In strangely disorganized short subchapters that move unsteadily among biographical detail, historical narrative and unnecessarily repetitive analysis, Alpert tells what should have been a richer and more dramatic tale in a way that is hard to get at directly, or to review succinctly. Suffice it to say here that Jews and blacks — owners, agents, managers, players and journalists — were involved in disputes that involved economic control, mutual stereotyping, ethnic pride and assimilation. But it was particularly the Jewish Communist sportswriters at the Daily Worker who saw the desegregation of baseball as a moral imperative. Taking some latitude with Communist Party policy, they strenuously fought for all measures that would help end racial segregation in baseball, even if those measures lent support to the capitalist system.
The role of the Jewish entrepreneurs also was complicated, but they accurately believed that during an era of great economic difficulty, they had helped stabilize the business of black baseball. In accomplishing this, many proprietors, including Abe Saperstein, who owned a black baseball team as well as the Harlem Globetrotters and later scouted black talent for the Cleveland Indians, made a visibly important social contribution by providing employment and entertainment for the black community.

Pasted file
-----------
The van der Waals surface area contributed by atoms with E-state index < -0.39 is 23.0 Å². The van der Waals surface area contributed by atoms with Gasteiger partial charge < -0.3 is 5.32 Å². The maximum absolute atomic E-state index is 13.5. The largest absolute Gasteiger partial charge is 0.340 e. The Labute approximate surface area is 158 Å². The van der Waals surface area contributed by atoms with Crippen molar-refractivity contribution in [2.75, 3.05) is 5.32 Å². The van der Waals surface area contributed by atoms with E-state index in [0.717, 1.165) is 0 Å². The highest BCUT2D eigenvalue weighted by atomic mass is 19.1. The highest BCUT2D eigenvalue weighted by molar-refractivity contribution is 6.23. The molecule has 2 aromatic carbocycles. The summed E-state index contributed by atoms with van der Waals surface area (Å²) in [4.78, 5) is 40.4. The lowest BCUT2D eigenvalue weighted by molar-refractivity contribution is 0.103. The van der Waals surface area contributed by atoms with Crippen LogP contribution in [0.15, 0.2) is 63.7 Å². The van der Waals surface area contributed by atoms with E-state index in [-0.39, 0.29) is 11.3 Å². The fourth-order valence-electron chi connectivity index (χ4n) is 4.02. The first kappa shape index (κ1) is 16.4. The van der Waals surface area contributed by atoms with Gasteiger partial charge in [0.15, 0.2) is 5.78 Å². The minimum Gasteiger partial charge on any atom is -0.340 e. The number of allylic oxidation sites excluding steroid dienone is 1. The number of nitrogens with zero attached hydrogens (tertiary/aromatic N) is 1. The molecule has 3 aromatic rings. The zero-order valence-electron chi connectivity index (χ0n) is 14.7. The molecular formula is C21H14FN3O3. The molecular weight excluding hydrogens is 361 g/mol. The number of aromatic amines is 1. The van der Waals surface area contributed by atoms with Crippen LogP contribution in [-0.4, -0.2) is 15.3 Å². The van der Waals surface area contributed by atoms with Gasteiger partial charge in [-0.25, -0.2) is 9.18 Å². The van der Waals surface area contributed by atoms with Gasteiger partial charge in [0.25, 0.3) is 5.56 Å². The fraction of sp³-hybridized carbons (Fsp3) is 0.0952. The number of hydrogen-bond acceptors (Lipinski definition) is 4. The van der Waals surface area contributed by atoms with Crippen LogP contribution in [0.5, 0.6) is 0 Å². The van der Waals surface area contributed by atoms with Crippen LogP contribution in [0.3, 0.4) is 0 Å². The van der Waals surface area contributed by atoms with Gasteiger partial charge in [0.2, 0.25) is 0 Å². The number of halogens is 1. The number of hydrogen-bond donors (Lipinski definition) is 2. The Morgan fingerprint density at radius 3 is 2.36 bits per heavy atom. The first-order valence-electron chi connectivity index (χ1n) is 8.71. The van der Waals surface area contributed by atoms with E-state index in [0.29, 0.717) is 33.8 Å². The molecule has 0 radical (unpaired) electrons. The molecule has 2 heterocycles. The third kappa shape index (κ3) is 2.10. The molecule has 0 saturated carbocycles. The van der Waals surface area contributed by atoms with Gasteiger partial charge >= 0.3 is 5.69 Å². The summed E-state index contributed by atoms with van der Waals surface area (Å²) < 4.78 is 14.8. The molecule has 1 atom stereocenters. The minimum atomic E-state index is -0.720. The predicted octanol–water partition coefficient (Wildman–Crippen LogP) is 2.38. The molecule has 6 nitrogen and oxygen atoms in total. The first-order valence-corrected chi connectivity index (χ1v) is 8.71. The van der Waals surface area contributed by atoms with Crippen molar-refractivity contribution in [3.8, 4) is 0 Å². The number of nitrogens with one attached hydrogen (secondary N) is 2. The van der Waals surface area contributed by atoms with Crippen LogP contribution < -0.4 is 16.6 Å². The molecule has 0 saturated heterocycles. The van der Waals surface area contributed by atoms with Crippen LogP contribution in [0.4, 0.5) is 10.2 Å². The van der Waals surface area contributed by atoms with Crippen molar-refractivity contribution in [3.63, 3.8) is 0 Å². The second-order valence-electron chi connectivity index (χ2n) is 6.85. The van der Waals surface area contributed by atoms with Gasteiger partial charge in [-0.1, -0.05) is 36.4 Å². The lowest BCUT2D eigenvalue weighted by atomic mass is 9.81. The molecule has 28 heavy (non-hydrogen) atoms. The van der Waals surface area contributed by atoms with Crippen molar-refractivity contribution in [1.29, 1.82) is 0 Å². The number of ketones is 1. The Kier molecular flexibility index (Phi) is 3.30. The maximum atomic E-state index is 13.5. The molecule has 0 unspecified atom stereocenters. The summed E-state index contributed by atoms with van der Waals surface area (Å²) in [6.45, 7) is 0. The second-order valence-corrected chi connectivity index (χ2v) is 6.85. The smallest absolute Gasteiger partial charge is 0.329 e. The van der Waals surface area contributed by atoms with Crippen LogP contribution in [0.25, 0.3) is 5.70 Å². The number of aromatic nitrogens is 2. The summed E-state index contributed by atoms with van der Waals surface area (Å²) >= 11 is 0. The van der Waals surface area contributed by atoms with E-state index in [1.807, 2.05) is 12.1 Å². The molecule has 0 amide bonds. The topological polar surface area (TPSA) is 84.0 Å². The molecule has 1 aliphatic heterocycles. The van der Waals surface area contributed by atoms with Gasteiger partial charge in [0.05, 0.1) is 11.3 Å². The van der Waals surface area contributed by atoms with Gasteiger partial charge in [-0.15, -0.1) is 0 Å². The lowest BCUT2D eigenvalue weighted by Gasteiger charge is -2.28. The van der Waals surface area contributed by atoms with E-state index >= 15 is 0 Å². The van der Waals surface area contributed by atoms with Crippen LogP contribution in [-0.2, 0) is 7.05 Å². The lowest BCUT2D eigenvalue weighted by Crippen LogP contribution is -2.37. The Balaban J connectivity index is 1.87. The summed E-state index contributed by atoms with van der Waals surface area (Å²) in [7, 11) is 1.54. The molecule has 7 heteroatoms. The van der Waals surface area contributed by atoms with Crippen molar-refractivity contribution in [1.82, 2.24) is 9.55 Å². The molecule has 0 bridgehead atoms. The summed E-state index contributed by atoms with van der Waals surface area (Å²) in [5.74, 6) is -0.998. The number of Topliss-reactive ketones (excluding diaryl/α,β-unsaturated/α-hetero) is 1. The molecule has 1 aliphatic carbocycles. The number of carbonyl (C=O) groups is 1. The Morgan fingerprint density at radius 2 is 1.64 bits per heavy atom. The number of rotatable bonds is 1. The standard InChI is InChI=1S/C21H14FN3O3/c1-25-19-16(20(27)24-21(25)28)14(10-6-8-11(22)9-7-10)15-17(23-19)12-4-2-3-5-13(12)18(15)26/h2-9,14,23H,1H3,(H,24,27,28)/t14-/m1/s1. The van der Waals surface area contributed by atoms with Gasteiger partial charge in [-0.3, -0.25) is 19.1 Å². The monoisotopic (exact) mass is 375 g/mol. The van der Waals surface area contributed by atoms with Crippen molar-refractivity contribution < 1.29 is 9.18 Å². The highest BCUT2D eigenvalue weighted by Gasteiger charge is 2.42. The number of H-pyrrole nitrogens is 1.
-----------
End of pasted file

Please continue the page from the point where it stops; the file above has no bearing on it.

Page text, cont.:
Several Jewish owners, even if more for business reasons than for moral ones, also promoted desegregation of major league baseball. Syd Pollock, Ed Gottlieb and Saperstein (along with the black superstar Satchel Paige) proposed bringing a “complete Negro league team” into the majors as a way of demonstrating black ability. And William Benswanger, the Jewish owner of the Pittsburgh Pirates, was receptive to hiring blacks during World War II to replace key players in the service. How crucial the interventions of Saperstein and Benswanger were to the integration of major league baseball is difficult to measure exactly. But even if late and somewhat obliquely, and not as heroically as Alpert once believed, Jewish capitalists joined Jewish political radicals in helping to end Jim Crow baseball.
Gerald Sorin is the author of “Irving Howe: A Life of Passionate Dissent” (NYU Press, 2002). His biography of Howard Fast will be published in 2012.
Read Ross Ufberg’s serialized novel about a Jewish baseball team in the 1930s on The Arty Semite blog.